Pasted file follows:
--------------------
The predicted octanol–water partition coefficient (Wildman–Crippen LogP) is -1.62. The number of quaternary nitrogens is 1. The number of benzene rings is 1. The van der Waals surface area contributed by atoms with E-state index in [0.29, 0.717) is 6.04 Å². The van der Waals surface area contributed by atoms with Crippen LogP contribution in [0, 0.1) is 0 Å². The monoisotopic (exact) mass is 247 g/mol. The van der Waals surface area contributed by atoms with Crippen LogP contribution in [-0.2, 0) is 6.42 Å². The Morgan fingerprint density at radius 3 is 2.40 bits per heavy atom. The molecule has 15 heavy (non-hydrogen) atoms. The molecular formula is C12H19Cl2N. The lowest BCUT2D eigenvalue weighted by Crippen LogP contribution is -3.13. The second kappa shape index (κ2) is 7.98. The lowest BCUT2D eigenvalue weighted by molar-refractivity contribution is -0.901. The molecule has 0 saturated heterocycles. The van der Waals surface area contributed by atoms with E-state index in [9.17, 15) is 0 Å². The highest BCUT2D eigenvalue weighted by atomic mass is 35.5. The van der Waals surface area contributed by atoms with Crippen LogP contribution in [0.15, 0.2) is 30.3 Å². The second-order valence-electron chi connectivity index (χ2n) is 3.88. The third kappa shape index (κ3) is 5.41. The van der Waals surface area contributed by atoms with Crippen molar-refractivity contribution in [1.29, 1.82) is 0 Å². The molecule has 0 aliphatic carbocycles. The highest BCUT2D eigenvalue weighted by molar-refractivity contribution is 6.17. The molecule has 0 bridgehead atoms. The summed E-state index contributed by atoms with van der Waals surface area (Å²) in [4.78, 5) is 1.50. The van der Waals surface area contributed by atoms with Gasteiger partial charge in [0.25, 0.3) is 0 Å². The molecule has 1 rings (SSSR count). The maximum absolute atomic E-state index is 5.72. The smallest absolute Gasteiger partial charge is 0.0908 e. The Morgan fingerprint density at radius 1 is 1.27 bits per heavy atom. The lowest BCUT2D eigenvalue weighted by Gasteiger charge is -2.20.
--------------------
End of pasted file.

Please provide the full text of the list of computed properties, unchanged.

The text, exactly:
The predicted octanol–water partition coefficient (Wildman–Crippen LogP) is -1.62. The number of quaternary nitrogens is 1. The number of benzene rings is 1. The van der Waals surface area contributed by atoms with E-state index in [0.29, 0.717) is 6.04 Å². The van der Waals surface area contributed by atoms with Crippen LogP contribution in [0, 0.1) is 0 Å². The monoisotopic (exact) mass is 247 g/mol. The van der Waals surface area contributed by atoms with Crippen LogP contribution in [-0.2, 0) is 6.42 Å². The Morgan fingerprint density at radius 3 is 2.40 bits per heavy atom. The molecule has 15 heavy (non-hydrogen) atoms. The molecular formula is C12H19Cl2N. The lowest BCUT2D eigenvalue weighted by Crippen LogP contribution is -3.13. The second kappa shape index (κ2) is 7.98. The lowest BCUT2D eigenvalue weighted by molar-refractivity contribution is -0.901. The molecule has 0 saturated heterocycles. The van der Waals surface area contributed by atoms with E-state index in [9.17, 15) is 0 Å². The highest BCUT2D eigenvalue weighted by atomic mass is 35.5. The van der Waals surface area contributed by atoms with Crippen LogP contribution in [0.15, 0.2) is 30.3 Å². The second-order valence-electron chi connectivity index (χ2n) is 3.88. The third kappa shape index (κ3) is 5.41. The van der Waals surface area contributed by atoms with Crippen molar-refractivity contribution in [1.29, 1.82) is 0 Å². The molecule has 0 aliphatic carbocycles. The highest BCUT2D eigenvalue weighted by molar-refractivity contribution is 6.17. The molecule has 0 bridgehead atoms. The summed E-state index contributed by atoms with van der Waals surface area (Å²) in [4.78, 5) is 1.50. The van der Waals surface area contributed by atoms with Gasteiger partial charge in [0.25, 0.3) is 0 Å². The molecule has 1 rings (SSSR count). The maximum absolute atomic E-state index is 5.72. The smallest absolute Gasteiger partial charge is 0.0908 e. The Morgan fingerprint density at radius 1 is 1.27 bits per heavy atom. The lowest BCUT2D eigenvalue weighted by Gasteiger charge is -2.20.